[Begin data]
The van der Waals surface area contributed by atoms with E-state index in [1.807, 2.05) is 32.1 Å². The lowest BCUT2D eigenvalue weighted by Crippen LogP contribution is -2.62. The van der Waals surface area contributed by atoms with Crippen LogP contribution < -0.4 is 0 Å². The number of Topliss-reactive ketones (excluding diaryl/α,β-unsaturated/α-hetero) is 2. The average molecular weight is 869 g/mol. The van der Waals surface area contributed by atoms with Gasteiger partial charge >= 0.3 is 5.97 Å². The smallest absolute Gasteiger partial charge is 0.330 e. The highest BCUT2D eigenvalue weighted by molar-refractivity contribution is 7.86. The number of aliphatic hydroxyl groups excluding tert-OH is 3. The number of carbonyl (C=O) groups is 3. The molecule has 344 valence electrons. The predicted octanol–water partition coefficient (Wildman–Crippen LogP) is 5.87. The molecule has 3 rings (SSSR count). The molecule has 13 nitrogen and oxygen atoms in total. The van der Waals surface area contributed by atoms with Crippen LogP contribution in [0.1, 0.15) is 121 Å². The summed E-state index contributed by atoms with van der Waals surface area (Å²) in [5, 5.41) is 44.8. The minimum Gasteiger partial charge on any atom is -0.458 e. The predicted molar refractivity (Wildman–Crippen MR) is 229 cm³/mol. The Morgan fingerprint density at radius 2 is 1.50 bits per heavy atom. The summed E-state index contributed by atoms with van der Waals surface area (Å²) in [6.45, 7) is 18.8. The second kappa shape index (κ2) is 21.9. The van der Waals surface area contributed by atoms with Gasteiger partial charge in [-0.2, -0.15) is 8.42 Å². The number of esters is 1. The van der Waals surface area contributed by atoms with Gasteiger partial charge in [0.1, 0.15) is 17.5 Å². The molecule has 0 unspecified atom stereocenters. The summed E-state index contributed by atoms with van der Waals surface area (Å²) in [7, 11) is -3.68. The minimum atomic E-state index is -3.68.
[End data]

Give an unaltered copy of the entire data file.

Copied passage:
The van der Waals surface area contributed by atoms with E-state index in [1.807, 2.05) is 32.1 Å². The lowest BCUT2D eigenvalue weighted by Crippen LogP contribution is -2.62. The van der Waals surface area contributed by atoms with Crippen LogP contribution < -0.4 is 0 Å². The number of Topliss-reactive ketones (excluding diaryl/α,β-unsaturated/α-hetero) is 2. The average molecular weight is 869 g/mol. The van der Waals surface area contributed by atoms with Gasteiger partial charge >= 0.3 is 5.97 Å². The smallest absolute Gasteiger partial charge is 0.330 e. The highest BCUT2D eigenvalue weighted by molar-refractivity contribution is 7.86. The number of aliphatic hydroxyl groups excluding tert-OH is 3. The number of carbonyl (C=O) groups is 3. The molecule has 344 valence electrons. The predicted octanol–water partition coefficient (Wildman–Crippen LogP) is 5.87. The molecule has 3 rings (SSSR count). The molecule has 13 nitrogen and oxygen atoms in total. The van der Waals surface area contributed by atoms with Crippen LogP contribution in [0.1, 0.15) is 121 Å². The summed E-state index contributed by atoms with van der Waals surface area (Å²) in [5, 5.41) is 44.8. The minimum Gasteiger partial charge on any atom is -0.458 e. The predicted molar refractivity (Wildman–Crippen MR) is 229 cm³/mol. The Morgan fingerprint density at radius 2 is 1.50 bits per heavy atom. The summed E-state index contributed by atoms with van der Waals surface area (Å²) in [6.45, 7) is 18.8. The second kappa shape index (κ2) is 21.9. The van der Waals surface area contributed by atoms with Gasteiger partial charge in [-0.2, -0.15) is 8.42 Å². The number of esters is 1. The van der Waals surface area contributed by atoms with Gasteiger partial charge in [0.1, 0.15) is 17.5 Å². The molecule has 0 unspecified atom stereocenters. The summed E-state index contributed by atoms with van der Waals surface area (Å²) in [7, 11) is -3.68. The minimum atomic E-state index is -3.68.